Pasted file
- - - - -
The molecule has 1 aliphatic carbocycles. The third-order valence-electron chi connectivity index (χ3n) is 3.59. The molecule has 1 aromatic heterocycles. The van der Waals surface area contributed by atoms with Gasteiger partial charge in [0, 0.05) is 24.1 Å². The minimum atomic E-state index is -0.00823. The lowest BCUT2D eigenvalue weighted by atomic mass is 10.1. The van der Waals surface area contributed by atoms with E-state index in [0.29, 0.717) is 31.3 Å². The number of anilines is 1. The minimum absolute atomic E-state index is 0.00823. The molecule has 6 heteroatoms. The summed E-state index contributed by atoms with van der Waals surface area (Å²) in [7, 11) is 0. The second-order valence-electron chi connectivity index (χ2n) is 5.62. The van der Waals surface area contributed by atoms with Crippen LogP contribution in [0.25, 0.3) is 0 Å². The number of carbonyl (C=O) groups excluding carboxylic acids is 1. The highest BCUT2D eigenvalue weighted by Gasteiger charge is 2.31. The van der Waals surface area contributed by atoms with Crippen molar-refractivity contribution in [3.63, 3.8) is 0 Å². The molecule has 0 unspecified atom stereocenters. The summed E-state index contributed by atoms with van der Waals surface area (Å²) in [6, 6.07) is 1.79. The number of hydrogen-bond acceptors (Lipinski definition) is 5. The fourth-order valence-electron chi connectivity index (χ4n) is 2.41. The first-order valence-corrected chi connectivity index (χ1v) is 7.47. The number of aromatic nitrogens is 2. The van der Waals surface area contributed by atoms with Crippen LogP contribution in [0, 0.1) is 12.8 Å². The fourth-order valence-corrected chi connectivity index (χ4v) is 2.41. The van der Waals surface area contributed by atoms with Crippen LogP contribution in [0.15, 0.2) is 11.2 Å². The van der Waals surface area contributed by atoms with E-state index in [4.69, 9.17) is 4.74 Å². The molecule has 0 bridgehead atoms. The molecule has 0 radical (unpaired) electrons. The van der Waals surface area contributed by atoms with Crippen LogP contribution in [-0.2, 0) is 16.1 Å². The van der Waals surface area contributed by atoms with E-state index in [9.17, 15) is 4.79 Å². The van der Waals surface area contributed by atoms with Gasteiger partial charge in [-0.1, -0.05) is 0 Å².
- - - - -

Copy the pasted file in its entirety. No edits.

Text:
The molecule has 1 aliphatic carbocycles. The third-order valence-electron chi connectivity index (χ3n) is 3.59. The molecule has 1 aromatic heterocycles. The van der Waals surface area contributed by atoms with Gasteiger partial charge in [0, 0.05) is 24.1 Å². The minimum atomic E-state index is -0.00823. The lowest BCUT2D eigenvalue weighted by atomic mass is 10.1. The van der Waals surface area contributed by atoms with E-state index in [0.29, 0.717) is 31.3 Å². The number of anilines is 1. The minimum absolute atomic E-state index is 0.00823. The molecule has 6 heteroatoms. The summed E-state index contributed by atoms with van der Waals surface area (Å²) in [7, 11) is 0. The second-order valence-electron chi connectivity index (χ2n) is 5.62. The van der Waals surface area contributed by atoms with Crippen LogP contribution in [0.25, 0.3) is 0 Å². The number of carbonyl (C=O) groups excluding carboxylic acids is 1. The highest BCUT2D eigenvalue weighted by Gasteiger charge is 2.31. The van der Waals surface area contributed by atoms with Crippen molar-refractivity contribution in [3.63, 3.8) is 0 Å². The molecule has 0 unspecified atom stereocenters. The summed E-state index contributed by atoms with van der Waals surface area (Å²) in [6, 6.07) is 1.79. The number of hydrogen-bond acceptors (Lipinski definition) is 5. The fourth-order valence-electron chi connectivity index (χ4n) is 2.41. The first-order valence-corrected chi connectivity index (χ1v) is 7.47. The number of aromatic nitrogens is 2. The van der Waals surface area contributed by atoms with Crippen LogP contribution in [0, 0.1) is 12.8 Å². The fourth-order valence-corrected chi connectivity index (χ4v) is 2.41. The van der Waals surface area contributed by atoms with Crippen LogP contribution in [0.15, 0.2) is 11.2 Å². The van der Waals surface area contributed by atoms with E-state index in [4.69, 9.17) is 4.74 Å². The molecule has 0 bridgehead atoms. The molecule has 0 radical (unpaired) electrons. The van der Waals surface area contributed by atoms with Crippen LogP contribution in [-0.2, 0) is 16.1 Å². The van der Waals surface area contributed by atoms with E-state index in [9.17, 15) is 4.79 Å². The van der Waals surface area contributed by atoms with Gasteiger partial charge in [-0.1, -0.05) is 0 Å².